Beirut: Two Years Post-Blast

One of the world’s worst non-nuclear explosions took place two years ago today. This explosion at the port of Beirut on 4 August 2020, caused destruction from which the city has yet to recover completely.

Immediately, 200 people were killed by the blast and another 6,000 were injured. The lives of 2 million people in Beirut have been suspended into uncertainty as the country faces economic, medical and social crises.

“My thoughts go to the families of the victims of that disastrous event and to the beloved Lebanese people: I pray that each one may be consoled by faith and comforted by justice and truth, which can never be hidden,” said Pope Francis in his General Audience on 3 August, in anticipation of the tragic anniversary. 

Portraits etched in glass stand at the explosion site in Beirut
A memorial to the blast victims — portraits etched in glass — stands at the explosion site in Beirut. (photo: Maroun Bassil)

“I hope that Lebanon, with the help of the international community, may continue on the path of ‘rebirth,’ remaining faithful to its vocation to be a land of peace and pluralism, where communities of different religions can live in fraternity,” he said. 

The day after the blast, CNEWA launched an emergency campaign, received grants for medical centers severely affected by the blast. Some of the funds were distributed as follows: $1.597 million for Lebanese Hospital Geitaoui; $1.397 million for the Rosary Sisters Hospital; $10,500 for the Karm el Zeitoun Dispensary and $26,900 for the Socio-Medical Intercommunity Dispensary. The campaign also raised $100,000 to fund the reconstruction of 109 homes in a partnered program with the Society of St. Vincent de Paul.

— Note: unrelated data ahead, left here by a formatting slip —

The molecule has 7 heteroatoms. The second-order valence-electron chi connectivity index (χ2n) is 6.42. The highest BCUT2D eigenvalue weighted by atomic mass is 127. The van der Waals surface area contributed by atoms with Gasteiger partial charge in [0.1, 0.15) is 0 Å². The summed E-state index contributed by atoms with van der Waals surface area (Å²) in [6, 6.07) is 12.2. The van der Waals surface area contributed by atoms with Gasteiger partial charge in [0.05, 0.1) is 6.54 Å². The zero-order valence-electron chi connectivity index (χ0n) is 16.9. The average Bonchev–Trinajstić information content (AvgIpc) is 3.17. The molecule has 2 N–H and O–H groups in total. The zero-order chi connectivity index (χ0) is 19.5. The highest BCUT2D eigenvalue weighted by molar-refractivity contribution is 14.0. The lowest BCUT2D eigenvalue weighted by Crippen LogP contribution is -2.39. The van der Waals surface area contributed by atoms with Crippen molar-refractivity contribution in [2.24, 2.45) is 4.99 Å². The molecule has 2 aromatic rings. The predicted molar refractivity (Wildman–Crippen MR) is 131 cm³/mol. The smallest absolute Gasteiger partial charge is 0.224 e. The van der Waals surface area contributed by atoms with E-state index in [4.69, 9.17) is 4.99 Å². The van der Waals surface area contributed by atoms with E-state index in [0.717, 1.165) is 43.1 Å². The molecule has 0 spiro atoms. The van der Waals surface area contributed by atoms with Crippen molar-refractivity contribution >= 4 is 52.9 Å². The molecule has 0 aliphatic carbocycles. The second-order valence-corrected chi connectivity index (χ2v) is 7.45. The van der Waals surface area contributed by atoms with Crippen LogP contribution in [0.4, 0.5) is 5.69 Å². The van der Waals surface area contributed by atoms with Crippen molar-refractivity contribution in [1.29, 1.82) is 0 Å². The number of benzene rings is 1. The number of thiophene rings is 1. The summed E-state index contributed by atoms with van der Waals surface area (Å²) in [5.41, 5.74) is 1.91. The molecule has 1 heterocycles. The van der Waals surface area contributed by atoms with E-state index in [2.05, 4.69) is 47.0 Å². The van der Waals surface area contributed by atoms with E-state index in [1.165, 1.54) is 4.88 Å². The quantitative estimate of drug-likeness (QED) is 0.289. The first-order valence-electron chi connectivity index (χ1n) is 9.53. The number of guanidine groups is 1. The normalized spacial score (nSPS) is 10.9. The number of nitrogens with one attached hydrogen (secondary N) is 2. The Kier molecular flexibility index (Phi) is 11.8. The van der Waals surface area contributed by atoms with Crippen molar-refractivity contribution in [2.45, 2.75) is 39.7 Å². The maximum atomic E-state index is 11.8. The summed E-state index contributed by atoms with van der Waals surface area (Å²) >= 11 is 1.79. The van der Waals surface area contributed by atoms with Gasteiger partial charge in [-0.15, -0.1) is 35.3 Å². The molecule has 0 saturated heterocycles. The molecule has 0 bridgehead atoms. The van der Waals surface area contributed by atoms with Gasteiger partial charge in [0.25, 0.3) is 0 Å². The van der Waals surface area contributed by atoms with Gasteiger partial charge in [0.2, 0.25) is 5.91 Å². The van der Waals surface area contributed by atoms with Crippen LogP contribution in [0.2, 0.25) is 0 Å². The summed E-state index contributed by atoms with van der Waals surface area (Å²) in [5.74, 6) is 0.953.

Additionally, in the years since the blast, while Lebanon’s institutions struggle with limited resources and economic collapse, CNEWA has continued to provide support by funding Catholic educationsmall businesses and food distribution

CNEWA President Msgr. Peter I. Vaccari traveled to Beirut a year after the blast, where he visited Rosary Sisters Hospital and Lebanese Hospital Geitaoui. They are among several hospitals in the country that struggle from the shortage of doctors and nurses, making it difficult to provide the level of care that is needed. 

Empty white chairs placed for an open Mass in front smoldering debris in Beirut
Mass was celebrated at the site of the blast last August to commemorate the first anniversary of the deadly explosion. These empty seats awaited Mass participants, family members of the victims. (photo: Maroun Bassil)

This May, CNEWA was awarded four grants totaling $1.859 million to support health care centers and schools in Lebanon. The funds were distributed among five Catholic hospitals, Message de Paix rehabilitation center and 14 Catholic schools. 

“Since the Holy See charged CNEWA with coordinating worldwide Catholic aid in support of Catholic hospitals and schools in Lebanon after the port blast in 2020, our benefactors, friends and partners have rallied to our calls for help, as Lebanon is a laboratory in the Middle East for civic discourse and democracy, positive secularism and conviviality among its many confessions,” said Msgr. Vaccari. 

To help support Lebanon on its path toward recovery, visit

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